As it turned out, the rain was a very good thing, because the sand on the dunes was wet and easier to walk on. Our drive over the hill was very wet, but it was beautifully sunny as we turned to head up the coast, one of those gorgeous days with spectacular views that made me marvel that we are so lucky to live here (and lament that we no longer live at the beach), and we found that we didn't need all the layers of clothing we had brought. I was glad to have a maternity fleece with me, as it fit neatly around Lyra, who I was wearing in a Moby wrap.

The elephant seals were fantastic. Federal law requires that people stay at least 25 feet away from the seals, but they were everywhere, even up on the dunes, so it was sometimes hard to stay that far off. Most of the cows have already gone back into the ocean, so we didn't get to see any nursing mothers. We did still get to see lots of the weaners (and I did not giggle every time our guide said that--not loud enough that i could be heard, anyhow), including getting to watch one play around in the water. We got to hear the belching of the bulls and the funny squealing of the pups.

With the cows gone, many of the pups seemed a little bit lonely: one was snuggled up to a bull (who probably simply hadn't noticed the pup was there), and others were piled on top of one another in cuddle puddles.

We got a few good looks at the funny faces of the males, and the cute faces of the weaners.

Adriana handled the walk pretty well. She liked being in the backpack for a while, but she did want to get out. She had one meltdown that was partly hunger related and resolved relatively quickly with the help of a chocolate Clif bar. She did pay some attention to the elephant seals, but when we did let her out of the backpack for a bit, she was mostly interested in writing letters and building in the sand.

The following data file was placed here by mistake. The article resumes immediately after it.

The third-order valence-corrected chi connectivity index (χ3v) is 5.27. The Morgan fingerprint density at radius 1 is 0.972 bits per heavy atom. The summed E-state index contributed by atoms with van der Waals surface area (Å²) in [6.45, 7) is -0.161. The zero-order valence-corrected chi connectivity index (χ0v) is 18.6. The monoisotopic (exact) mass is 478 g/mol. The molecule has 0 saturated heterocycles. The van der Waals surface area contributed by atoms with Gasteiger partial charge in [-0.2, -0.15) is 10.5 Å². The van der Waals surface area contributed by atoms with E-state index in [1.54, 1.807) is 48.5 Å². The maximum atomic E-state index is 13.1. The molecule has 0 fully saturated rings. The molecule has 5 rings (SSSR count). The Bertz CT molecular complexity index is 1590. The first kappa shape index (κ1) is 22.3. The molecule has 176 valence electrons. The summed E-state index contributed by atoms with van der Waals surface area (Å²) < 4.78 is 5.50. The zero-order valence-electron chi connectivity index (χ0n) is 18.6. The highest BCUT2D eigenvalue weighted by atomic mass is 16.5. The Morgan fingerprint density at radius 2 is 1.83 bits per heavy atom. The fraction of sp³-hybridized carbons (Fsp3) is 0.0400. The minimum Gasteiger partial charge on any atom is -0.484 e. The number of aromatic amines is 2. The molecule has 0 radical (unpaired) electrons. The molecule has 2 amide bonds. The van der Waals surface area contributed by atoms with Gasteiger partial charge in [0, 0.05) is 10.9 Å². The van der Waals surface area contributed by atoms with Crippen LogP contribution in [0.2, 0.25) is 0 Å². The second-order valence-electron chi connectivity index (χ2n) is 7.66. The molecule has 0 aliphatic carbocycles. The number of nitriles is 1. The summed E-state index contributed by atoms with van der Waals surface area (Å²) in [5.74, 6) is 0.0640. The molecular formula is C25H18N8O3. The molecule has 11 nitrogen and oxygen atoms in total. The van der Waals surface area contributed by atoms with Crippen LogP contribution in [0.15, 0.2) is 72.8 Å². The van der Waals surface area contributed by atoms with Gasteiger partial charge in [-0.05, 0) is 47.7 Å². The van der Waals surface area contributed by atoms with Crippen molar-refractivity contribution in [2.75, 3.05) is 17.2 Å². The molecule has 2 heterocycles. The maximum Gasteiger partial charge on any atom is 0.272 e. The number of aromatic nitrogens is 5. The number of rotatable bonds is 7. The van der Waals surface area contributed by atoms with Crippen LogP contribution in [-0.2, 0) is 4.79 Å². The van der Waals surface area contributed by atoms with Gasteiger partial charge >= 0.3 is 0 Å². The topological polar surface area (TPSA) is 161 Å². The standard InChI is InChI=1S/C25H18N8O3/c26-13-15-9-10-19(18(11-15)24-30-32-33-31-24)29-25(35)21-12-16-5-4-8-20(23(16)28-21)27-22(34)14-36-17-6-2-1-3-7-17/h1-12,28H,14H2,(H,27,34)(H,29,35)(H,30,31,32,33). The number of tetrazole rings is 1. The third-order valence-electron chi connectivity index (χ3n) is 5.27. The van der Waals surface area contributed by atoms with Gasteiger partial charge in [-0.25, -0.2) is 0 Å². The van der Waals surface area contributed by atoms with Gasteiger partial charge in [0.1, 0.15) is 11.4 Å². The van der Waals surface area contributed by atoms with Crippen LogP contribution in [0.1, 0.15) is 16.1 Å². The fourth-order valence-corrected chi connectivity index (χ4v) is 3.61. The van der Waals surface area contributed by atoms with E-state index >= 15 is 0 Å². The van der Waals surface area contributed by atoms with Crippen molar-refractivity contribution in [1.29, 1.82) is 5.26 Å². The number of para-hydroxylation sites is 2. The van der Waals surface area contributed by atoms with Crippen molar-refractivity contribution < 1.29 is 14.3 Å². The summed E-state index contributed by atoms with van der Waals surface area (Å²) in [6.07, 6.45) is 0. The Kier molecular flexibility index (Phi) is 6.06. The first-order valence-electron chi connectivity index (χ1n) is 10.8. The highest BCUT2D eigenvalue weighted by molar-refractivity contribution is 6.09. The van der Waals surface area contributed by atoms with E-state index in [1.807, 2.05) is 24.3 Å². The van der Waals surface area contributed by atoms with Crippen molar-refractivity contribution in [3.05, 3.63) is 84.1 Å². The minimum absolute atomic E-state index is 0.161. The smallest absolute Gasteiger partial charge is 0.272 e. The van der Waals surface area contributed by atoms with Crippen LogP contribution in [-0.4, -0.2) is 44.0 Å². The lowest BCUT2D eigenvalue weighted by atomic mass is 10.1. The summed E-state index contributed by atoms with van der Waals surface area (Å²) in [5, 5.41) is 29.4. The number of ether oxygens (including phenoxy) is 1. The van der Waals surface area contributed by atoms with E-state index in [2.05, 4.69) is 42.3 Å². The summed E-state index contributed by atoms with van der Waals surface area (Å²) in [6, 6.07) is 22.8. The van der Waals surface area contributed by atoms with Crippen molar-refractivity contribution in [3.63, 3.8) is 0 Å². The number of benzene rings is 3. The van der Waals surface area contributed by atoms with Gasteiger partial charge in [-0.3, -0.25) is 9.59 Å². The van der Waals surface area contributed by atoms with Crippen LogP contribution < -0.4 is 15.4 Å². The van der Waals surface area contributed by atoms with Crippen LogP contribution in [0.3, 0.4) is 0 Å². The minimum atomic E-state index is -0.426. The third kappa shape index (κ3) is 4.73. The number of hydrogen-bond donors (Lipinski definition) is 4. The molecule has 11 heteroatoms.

One bonus of going on this "after hours" tour was that when we were heading back we got to see the fog coming in, and, since we were walking straight toward the hills, we saw the nearly full moon rising between the peaks and disappearing quickly into the clouds above, and when we turned to look behind us we got to see a spectacular sunset.

The drive home was gorgeous, too, or at least the part from the reserve back down to Santa Cruz. Everything is so green from all the rain, and the hills to our left were deeply green in the twilight, looking gorgeous against the clear, dark sky with the moon glowing white over everything, making it bright enough still that we had a view of the ocean to our right. I wish I had a picture of that, but instead I will have to just hold on to the peaceful feeling the colors and the light gave me.

Friday, March 05, 2010

Two months

I read somewhere a description of life with kids: the days drag on and the years fly by. I thought that was true with one, but it is standing out so clearly to me now with two. Each day I am going back and forth between two people who need me, trying to balance and juggle those needs, while trying to have fun with them. And at the end of each day we have had fun, but I am tired and watching the clock and wondering if I'll ever be able to get anything more done than just keeping us fed and moderately clean. Still, I'm also shocked to find that it's already been two months. I see the brand new babies of friends, and Lyra, who was 11.5 pounds and 23 inches long at her checkup on Tuesday, seems so big, and I find myself missing having a little baby. I remind myself of that while I try to keep Adriana out of trouble while she helps me in the kitchen at dinnertime, and I catch myself wishing that Lyra were big enough to be carried on my back, instead of on my front, which makes cooking awkward. Then I chide myself for wishing her bigger, wishing away this time with my tiny one.